Sometimes the hardest thing with any creative work is getting started. The reason? Resistance*.
Here are some ideas to get you moving. The creativity usually takes over from there. (Just don’t turn any of the following suggestions into delaying tactics that keep you from getting down to the real work. Because that would be Resistance* rearing its ugly head again.)
Just do it.
Nike latched onto something good with this slogan. Because it works. Just do it. Just stop messing about. JUST TAKE THAT FIRST STEP, ALREADY. Act as if you’re never going to get inspired, and just start. If you feel like you don’t have enough discipline, try reading this free e-book by Julien Smith. If you’re not sure where to begin, have a look at this list.
Have a routine
Make a habit of being creative at the same time or place, on schedule. Do the same things, wear the same clothes, light a candle first, make a ritual, say a prayer, whatever… and then start. Whatever you do, do it regularly. The habit will take over, and the work will get done.
Many creative people go for a walk, or pace, or do housework, or garden to get the creative juices flowing. When I don’t know what to do next, I sweep my floors. By the time I’m done, an answer will be pulling at my hand.
Doodle or noodle
When I first started playing the piano, I heard someone use the word “noodling.” For musicians, noodling means goofing around, improvising, just playing with something for fun. A new song, a musical phrase, a random combination of notes… it frees the mind from rules and shoulds, and feels like a breath of fresh air or a good stretch. It’s also the relaxed place where your creative muse can slip in, unnoticed, and surprise you with some inspiration. Doodling works the same way for visual artists.
I first learned about Morning Pages from Julia Cameron’s books on creativity. The basic idea is, make a habit of sitting down every single morning and writing three pages. Doesn’t matter what you write, doesn’t matter if it’s good, bad, or indifferent – just fill three pages, and then… Well, you’ll probably find you’ve got some momentum going, and have already started the real work.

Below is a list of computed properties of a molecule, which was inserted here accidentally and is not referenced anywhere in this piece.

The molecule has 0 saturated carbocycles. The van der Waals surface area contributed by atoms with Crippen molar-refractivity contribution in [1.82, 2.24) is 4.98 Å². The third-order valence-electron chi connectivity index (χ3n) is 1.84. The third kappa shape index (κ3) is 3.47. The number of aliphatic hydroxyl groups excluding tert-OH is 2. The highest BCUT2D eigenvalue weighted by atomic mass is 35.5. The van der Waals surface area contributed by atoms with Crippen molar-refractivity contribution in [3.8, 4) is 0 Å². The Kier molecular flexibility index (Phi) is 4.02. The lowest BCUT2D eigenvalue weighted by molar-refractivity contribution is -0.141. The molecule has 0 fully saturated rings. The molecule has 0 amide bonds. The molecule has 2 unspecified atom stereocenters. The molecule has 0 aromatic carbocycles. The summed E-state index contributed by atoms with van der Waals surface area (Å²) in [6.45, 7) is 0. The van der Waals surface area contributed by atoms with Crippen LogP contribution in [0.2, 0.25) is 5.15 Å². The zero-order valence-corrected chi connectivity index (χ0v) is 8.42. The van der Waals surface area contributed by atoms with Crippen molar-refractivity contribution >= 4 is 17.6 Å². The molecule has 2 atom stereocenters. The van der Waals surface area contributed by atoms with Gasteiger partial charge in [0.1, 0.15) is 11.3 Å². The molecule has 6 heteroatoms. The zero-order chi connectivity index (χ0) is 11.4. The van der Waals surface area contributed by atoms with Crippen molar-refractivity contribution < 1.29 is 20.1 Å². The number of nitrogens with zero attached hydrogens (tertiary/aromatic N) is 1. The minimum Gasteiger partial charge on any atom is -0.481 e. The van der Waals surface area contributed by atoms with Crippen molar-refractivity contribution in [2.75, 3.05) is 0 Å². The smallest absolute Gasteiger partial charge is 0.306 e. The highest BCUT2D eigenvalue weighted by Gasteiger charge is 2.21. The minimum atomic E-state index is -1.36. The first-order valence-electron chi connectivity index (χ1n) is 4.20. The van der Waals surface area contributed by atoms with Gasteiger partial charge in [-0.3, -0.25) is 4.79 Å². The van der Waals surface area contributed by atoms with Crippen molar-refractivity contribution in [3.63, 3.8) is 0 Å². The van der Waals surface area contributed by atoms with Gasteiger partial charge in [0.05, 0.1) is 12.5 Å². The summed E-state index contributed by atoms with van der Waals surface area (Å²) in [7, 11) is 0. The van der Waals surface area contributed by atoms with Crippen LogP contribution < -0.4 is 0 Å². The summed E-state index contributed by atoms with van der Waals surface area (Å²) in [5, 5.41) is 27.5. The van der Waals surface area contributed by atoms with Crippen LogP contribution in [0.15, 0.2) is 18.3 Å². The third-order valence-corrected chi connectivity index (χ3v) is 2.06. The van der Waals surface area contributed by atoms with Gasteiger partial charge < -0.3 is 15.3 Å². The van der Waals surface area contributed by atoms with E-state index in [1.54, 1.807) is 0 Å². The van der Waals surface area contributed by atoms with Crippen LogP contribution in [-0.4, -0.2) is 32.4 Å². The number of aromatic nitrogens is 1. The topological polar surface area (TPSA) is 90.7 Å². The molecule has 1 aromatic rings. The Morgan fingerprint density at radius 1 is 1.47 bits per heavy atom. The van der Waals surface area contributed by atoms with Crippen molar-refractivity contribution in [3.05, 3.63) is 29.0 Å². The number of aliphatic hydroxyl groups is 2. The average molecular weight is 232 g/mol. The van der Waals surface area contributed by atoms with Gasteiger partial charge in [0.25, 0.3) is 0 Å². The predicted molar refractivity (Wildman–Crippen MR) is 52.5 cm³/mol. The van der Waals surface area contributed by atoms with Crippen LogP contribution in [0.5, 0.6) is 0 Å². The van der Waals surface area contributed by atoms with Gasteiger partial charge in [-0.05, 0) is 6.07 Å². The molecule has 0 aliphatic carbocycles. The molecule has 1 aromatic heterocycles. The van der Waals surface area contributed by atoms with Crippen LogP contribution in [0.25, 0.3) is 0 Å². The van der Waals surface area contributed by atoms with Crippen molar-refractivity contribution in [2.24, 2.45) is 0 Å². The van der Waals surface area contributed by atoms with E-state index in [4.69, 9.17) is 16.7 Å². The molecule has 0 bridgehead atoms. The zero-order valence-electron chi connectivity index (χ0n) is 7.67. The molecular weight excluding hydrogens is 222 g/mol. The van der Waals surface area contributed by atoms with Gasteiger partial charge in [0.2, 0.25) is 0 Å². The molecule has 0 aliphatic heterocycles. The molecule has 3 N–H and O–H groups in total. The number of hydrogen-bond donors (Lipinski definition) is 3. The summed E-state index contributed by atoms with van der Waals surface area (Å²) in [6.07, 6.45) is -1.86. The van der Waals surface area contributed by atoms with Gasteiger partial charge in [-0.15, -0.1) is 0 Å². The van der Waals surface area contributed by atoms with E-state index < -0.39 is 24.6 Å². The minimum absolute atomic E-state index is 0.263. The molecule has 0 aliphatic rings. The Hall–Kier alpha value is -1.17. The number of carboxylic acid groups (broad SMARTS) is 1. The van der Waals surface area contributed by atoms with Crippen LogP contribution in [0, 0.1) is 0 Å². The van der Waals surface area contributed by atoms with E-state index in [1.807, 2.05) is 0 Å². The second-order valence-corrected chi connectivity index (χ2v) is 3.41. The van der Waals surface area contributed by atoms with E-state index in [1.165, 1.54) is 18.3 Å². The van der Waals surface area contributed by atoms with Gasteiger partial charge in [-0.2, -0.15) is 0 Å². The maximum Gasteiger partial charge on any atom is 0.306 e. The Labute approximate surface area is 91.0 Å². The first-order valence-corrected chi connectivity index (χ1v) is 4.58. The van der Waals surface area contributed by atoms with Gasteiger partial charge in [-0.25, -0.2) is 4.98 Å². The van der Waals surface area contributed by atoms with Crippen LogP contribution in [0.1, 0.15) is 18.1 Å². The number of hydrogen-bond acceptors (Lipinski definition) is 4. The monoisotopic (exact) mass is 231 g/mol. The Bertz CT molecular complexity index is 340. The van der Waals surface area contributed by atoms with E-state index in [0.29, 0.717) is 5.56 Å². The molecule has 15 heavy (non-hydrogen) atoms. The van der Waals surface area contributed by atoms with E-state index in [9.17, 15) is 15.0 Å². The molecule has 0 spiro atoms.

When I first got the idea for this site, I was also thinking about developing two other websites at the same time. The thought of all the tasks ahead of me – obtaining the domain names, setting up the sites on the server, organizing their structure and creating the initial content – overwhelmed me, and I didn’t want to start at all. I figured it would take me at least a full day to get all of that done, and I was already frazzled from trying to juggle a full-time job, attending to the needs of an ill loved one, and dealing with my own chronic pain. The turning point came when I said to myself, “Just obtain the domain names. That’s it. Just log into your account and do that one thing.” It seems simple, but I felt an amazing sense of accomplishment afterwards. So go ahead: Pick on thing, and just do it. Set a timer, and commit to just 10 minutes of work on your dream. Then do it again tomorrow.
Capture all your ideas
This is my favorite creativity hack. If I have a fragment of a thought buzzing around in my head like an annoying mosquito, I write it down – usually in my Moleskine, my iPhone, or more recently, on a white index card. What I’ve found is that once I start giving the ideas a voice, they take that as an invitation and keep coming. (And at this point in my life, they are coming so fast and furious that they constantly interrupt all my other activities – yoga, meditation, cooking, bathing, housework, reading, walking…) Without fail, within minutes, one of those ideas becomes so compelling that I can’t not act on it. And I’m off.
Find your own way. Trust your own instincts. Listen to others, experiment with what they suggest, and then reject anything that doesn’t work for you. Do the stuff that makes you cry. Do the stuff that won’t take no for an answer. Learn the hard way, through trial and error. (Which is actually the best way, although few people ever you that.)
*(To read more about resistance from someone who says it much better than it can, see Steven Pressfield’s The War of Art.)
What’s your favorite tool or technique for getting started? Feel free to contact me and share it.